11. 11.
    Berry JF, Ferraris DV, Duvall B, Hin N, Rais R, Alt J, Thomas AG, Rojas C, Hashimoto K, Slusher BS, Tsukamoto T (2012) Synthesis and SAR of 1-hydroxy-1H-Benzo[d]imidazol-2(3H)-ones as inhibitors of d-amino acid oxidase. ACS Med Chem Lett 3(10):839–843CrossRefGoogle Scholar
  12. 12.
    Hopkins SC, Heffernan MLR, Saraswat LD, Bowen CA, Melnick L, Hardy LW, Orsini MA, Allen MS, Koch P, Spear KL, Foglesong RJ, Soukri M, Chytil M, Fang QK, Jones SW, Varney MA, Panatier A, Oliet SHR, Pollegioni L, Piubelli L, Molla G, Nardini M, Large TH (2013) Structural, kinetic, and pharmacodynamic mechanisms of d-amino acid oxidase inhibition by small molecules. J Med Chem 56(9):3710–3724CrossRefGoogle Scholar
  13. 13.
    Abel R, Mondal S, Masse C, Greenwood J, Harriman G, Ashwell MA, Bhat S, Wester R, Frye L, Kapeller R, Friesner RA (2017) Accelerating drug discovery through tight integration of expert molecular design and predictive scoring. Curr Opin Struct Biol 43:38–44CrossRefGoogle Scholar
  14. 14.
    Wang L, Wu Y, Deng Y, Kim B, Pierce L, Krilov G, Lupyan D, Robinson S, Dahlgren MK, Greenwood J, Romero DL, Masse C, Knight JL, Steinbrecher T, Beuming T, Damm W, Harder E, Sherman W, Brewer M, Wester R, Murcko M, Frye L, Farid R, Lin T, Mobley DL, Jorgensen WL, Berne BJ, Friesner RA, Abel R (2015) Accurate and reliable prediction of relative ligand binding potency in prospective drug discovery by way of a modern free-energy calculation protocol and force field. J Am Chem Soc 137(7):2695–2703CrossRefGoogle Scholar
  15. 15.
    Harder E, Damm W, Maple J, Wu C, Reboul M, Xiang JY, Wang L, Lupyan D, Dahlgren MK, Knight JL, Kaus JW, Cerutti DS, Krilov G, Jorgensen WL, Abel R, Friesner RA (2016) OPLS3: a force field providing broad coverage of drug-like small molecules and proteins. J Chem Theory Comput 12(1):281–296CrossRefGoogle Scholar
  16. 16.
    Kuhn B, Tichý M, Wang L, Robinson S, Martin RE, Kuglstatter A, Benz J, Giroud M, Schirmeister T, Abel R, Diederich F, Hert J (2017) Prospective evaluation of free energy calculations for the prioritization of cathepsin L inhibitors. J Med Chem 60(6):2485–2497CrossRefGoogle Scholar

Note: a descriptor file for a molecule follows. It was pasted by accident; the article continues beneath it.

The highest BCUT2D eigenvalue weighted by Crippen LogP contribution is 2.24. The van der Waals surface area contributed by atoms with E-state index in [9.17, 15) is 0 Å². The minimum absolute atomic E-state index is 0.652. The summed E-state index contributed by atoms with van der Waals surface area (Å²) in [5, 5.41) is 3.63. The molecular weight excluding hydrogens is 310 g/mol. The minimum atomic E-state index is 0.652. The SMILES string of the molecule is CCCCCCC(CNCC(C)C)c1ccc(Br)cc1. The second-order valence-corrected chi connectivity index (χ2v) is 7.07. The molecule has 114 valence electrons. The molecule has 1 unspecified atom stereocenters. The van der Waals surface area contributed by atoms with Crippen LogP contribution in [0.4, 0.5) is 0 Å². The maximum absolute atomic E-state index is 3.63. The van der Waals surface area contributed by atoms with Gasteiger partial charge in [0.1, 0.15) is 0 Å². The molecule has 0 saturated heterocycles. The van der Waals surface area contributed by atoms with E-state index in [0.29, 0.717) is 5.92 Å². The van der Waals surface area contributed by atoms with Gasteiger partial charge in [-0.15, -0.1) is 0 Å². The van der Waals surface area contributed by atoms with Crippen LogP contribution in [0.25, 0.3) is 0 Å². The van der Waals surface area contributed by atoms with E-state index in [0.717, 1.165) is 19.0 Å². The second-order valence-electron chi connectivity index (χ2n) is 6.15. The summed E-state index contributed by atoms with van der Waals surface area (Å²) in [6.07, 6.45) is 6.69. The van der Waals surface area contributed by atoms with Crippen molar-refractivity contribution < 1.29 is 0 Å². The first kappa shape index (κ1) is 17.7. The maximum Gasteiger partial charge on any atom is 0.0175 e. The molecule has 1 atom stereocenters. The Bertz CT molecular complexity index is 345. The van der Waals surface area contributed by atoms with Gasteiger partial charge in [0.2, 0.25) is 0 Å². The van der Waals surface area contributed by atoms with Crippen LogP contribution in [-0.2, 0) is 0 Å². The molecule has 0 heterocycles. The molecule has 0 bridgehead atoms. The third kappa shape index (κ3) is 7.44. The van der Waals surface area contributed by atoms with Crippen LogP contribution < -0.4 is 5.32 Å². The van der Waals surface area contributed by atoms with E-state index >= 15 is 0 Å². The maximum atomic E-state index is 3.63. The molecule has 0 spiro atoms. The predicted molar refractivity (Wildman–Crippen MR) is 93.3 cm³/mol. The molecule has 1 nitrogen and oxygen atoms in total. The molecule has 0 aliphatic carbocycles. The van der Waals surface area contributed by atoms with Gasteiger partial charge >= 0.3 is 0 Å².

17. 17.
    Steinbrecher TB, Dahlgren M, Cappel D, Lin T, Wang L, Krilov G, Abel R, Friesner R, Sherman W (2015) Accurate binding free energy predictions in fragment optimization. J Chem Inf Model 55(11):2411–2420CrossRefGoogle Scholar
  18. 18.
    Fang QK, Hopkins S, Jones S (2005) Espacenet - Bibliographic DataGoogle Scholar
  19. 19.
    FEP+, Schrödinger LLC (2017) New York, NYGoogle Scholar
  20. 20.
    Schrödinger Suite 2017–2 Protein Preparation Wizard, Epik, Prime, Schrödinger LLC (2017) New York, NYGoogle Scholar
  21. 21.
    Berman HM, Westbrook J, Feng Z, Gilliland G, Bhat TN, Weissig H, Shindyalov IN, Bourne PE (2000) The Protein Data Bank Nucleic Acids Research, 28(1):235–242Google Scholar
  22. 22.
    Glide, Schrödinger LLC (2017) New York, NYGoogle Scholar
  23. 23.
    Götz AW, Clark MA, Walker RC (2014) An extensible interface for QM/MM molecular dynamics simulations with AMBER. J Comput Chem 35(2):95–108CrossRefGoogle Scholar
  24. 24.
    Hégely B, Bogár F, Ferenczy GG, Kállay M (2015) A QM/MM program using frozen localized orbitals and the Huzinaga equation. Theor Chem Acc 134(11):132CrossRefGoogle Scholar
  25. 25.
    Song Z, Ogaya T, Ishii K, Ichiba H, Iizuka H, Fukushima T (2010) Utilization of kynurenic acid produced from d-Kynurenine in an in vitro assay of d-amino acid oxidase activity. J Heal Sci 56(3):341–346CrossRefGoogle Scholar
  26. 26.
    Ku HH (1966) Notes on the use of propagation of error formulas. J Res 70c(4):263–273Google Scholar
  27. 27.
    Wang L, Deng Y, Knight JL, Wu Y, Kim B, Sherman W, Shelley JC, Lin T, Abel R (2013) Modeling local structural rearrangements using FEP/REST: application to relative binding affinity predictions of CDK2 inhibitors. J Chem Theory Comput 9(2):1282–1293CrossRefGoogle Scholar
  28. 28.
    Brown SP, Muchmore SW, Hajduk PJ (2009) Healthy skepticism: assessing realistic model performance. Drug Discov Today 14(7–8):420–427CrossRefGoogle Scholar
  29. 29.
    Ferenczy GG, Keserű GM (2016) On the enthalpic preference of fragment binding. Med Chem Commun 7(2):332–337CrossRefGoogle Scholar
  30. 30.
    Freire E (2008) Do enthalpy and entropy distinguish first in class from best in class?. Drug Discovery Today 13(19–20):869–874CrossRefGoogle Scholar
  31. 31.
    Ferenczy GG, Keserű GM (2015) The impact of binding thermodynamics on medicinal chemistry optimizations. Future Med Chem 7(10):1285–1303CrossRefGoogle Scholar

Copyright information

© Springer International Publishing AG, part of Springer Nature 2018

Authors and Affiliations

  1. 1.Medicinal Chemistry Research Group, Research Centre for Natural SciencesHungarian Academy of SciencesBudapestHungary
  2. 2.Schrödinger GmbHMannheimGermany

Personalised recommendations